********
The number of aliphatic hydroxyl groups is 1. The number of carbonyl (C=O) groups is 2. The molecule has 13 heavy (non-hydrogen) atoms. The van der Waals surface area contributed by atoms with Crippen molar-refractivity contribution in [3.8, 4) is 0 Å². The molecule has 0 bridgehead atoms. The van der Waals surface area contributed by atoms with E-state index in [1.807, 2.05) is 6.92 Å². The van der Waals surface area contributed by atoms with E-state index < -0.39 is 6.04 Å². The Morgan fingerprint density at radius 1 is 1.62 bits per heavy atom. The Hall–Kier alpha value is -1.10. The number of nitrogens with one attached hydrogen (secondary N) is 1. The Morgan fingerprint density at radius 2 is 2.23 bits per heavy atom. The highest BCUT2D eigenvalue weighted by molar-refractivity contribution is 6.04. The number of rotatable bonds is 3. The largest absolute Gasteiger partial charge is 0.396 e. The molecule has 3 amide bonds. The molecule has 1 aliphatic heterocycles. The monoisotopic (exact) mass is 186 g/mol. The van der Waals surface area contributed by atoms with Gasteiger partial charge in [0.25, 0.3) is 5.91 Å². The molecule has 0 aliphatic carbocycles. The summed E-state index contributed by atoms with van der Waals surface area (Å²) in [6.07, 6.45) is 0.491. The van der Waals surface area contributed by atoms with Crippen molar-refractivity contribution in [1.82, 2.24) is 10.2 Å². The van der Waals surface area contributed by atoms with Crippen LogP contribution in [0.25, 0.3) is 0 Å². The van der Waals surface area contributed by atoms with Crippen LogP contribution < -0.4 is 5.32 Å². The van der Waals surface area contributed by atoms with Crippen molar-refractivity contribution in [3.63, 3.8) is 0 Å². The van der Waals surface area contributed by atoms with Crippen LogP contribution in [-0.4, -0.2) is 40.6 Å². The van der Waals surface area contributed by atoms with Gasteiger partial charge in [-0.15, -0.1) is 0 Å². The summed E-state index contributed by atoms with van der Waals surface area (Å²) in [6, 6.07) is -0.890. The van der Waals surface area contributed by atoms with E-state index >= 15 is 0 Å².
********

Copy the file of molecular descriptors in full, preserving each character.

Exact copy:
The number of aliphatic hydroxyl groups is 1. The number of carbonyl (C=O) groups is 2. The molecule has 13 heavy (non-hydrogen) atoms. The van der Waals surface area contributed by atoms with Crippen molar-refractivity contribution in [3.8, 4) is 0 Å². The molecule has 0 bridgehead atoms. The van der Waals surface area contributed by atoms with E-state index in [1.807, 2.05) is 6.92 Å². The van der Waals surface area contributed by atoms with E-state index < -0.39 is 6.04 Å². The Morgan fingerprint density at radius 1 is 1.62 bits per heavy atom. The Hall–Kier alpha value is -1.10. The number of nitrogens with one attached hydrogen (secondary N) is 1. The Morgan fingerprint density at radius 2 is 2.23 bits per heavy atom. The highest BCUT2D eigenvalue weighted by molar-refractivity contribution is 6.04. The number of rotatable bonds is 3. The largest absolute Gasteiger partial charge is 0.396 e. The molecule has 3 amide bonds. The molecule has 1 aliphatic heterocycles. The monoisotopic (exact) mass is 186 g/mol. The van der Waals surface area contributed by atoms with Gasteiger partial charge in [0.25, 0.3) is 5.91 Å². The molecule has 0 aliphatic carbocycles. The summed E-state index contributed by atoms with van der Waals surface area (Å²) in [6.07, 6.45) is 0.491. The van der Waals surface area contributed by atoms with Crippen molar-refractivity contribution in [1.82, 2.24) is 10.2 Å². The van der Waals surface area contributed by atoms with Crippen LogP contribution in [0.25, 0.3) is 0 Å². The van der Waals surface area contributed by atoms with Crippen LogP contribution < -0.4 is 5.32 Å². The van der Waals surface area contributed by atoms with Crippen molar-refractivity contribution in [3.63, 3.8) is 0 Å². The van der Waals surface area contributed by atoms with Crippen LogP contribution in [-0.4, -0.2) is 40.6 Å². The van der Waals surface area contributed by atoms with Gasteiger partial charge in [-0.15, -0.1) is 0 Å². The summed E-state index contributed by atoms with van der Waals surface area (Å²) in [6, 6.07) is -0.890. The van der Waals surface area contributed by atoms with E-state index >= 15 is 0 Å².